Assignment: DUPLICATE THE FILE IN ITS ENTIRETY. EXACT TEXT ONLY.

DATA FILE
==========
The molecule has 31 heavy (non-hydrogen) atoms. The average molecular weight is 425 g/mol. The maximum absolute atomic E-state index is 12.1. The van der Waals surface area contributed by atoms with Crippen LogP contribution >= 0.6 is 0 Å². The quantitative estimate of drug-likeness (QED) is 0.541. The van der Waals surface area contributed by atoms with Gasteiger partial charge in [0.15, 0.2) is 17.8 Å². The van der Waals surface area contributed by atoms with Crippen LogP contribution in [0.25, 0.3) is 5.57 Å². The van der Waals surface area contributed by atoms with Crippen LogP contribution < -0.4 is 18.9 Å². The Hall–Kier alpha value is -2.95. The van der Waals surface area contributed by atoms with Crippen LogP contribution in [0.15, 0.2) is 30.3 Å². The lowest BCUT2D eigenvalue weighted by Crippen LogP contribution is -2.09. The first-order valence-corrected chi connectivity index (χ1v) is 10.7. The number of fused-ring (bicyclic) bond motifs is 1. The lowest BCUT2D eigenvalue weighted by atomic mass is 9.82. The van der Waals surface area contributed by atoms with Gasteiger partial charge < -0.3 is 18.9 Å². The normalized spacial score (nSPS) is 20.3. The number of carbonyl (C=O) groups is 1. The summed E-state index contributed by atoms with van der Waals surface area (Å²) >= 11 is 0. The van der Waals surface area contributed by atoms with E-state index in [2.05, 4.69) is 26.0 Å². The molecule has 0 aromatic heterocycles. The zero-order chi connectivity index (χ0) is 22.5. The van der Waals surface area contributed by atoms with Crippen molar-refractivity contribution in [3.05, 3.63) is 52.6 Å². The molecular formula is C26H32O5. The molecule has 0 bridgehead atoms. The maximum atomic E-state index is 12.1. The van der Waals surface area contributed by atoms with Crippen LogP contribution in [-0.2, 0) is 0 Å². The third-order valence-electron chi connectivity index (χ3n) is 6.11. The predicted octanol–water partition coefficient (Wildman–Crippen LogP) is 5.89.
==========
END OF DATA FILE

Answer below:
The molecule has 31 heavy (non-hydrogen) atoms. The average molecular weight is 425 g/mol. The maximum absolute atomic E-state index is 12.1. The van der Waals surface area contributed by atoms with Crippen LogP contribution >= 0.6 is 0 Å². The quantitative estimate of drug-likeness (QED) is 0.541. The van der Waals surface area contributed by atoms with Gasteiger partial charge in [0.15, 0.2) is 17.8 Å². The van der Waals surface area contributed by atoms with Crippen LogP contribution in [0.25, 0.3) is 5.57 Å². The van der Waals surface area contributed by atoms with Crippen LogP contribution < -0.4 is 18.9 Å². The Hall–Kier alpha value is -2.95. The van der Waals surface area contributed by atoms with Crippen LogP contribution in [0.15, 0.2) is 30.3 Å². The lowest BCUT2D eigenvalue weighted by Crippen LogP contribution is -2.09. The first-order valence-corrected chi connectivity index (χ1v) is 10.7. The number of fused-ring (bicyclic) bond motifs is 1. The lowest BCUT2D eigenvalue weighted by atomic mass is 9.82. The van der Waals surface area contributed by atoms with Gasteiger partial charge < -0.3 is 18.9 Å². The normalized spacial score (nSPS) is 20.3. The number of carbonyl (C=O) groups is 1. The summed E-state index contributed by atoms with van der Waals surface area (Å²) >= 11 is 0. The van der Waals surface area contributed by atoms with E-state index in [2.05, 4.69) is 26.0 Å². The molecule has 0 aromatic heterocycles. The zero-order chi connectivity index (χ0) is 22.5. The van der Waals surface area contributed by atoms with Crippen molar-refractivity contribution in [3.05, 3.63) is 52.6 Å². The molecular formula is C26H32O5. The molecule has 0 bridgehead atoms. The maximum atomic E-state index is 12.1. The van der Waals surface area contributed by atoms with Crippen LogP contribution in [-0.2, 0) is 0 Å². The third-order valence-electron chi connectivity index (χ3n) is 6.11. The predicted octanol–water partition coefficient (Wildman–Crippen LogP) is 5.89.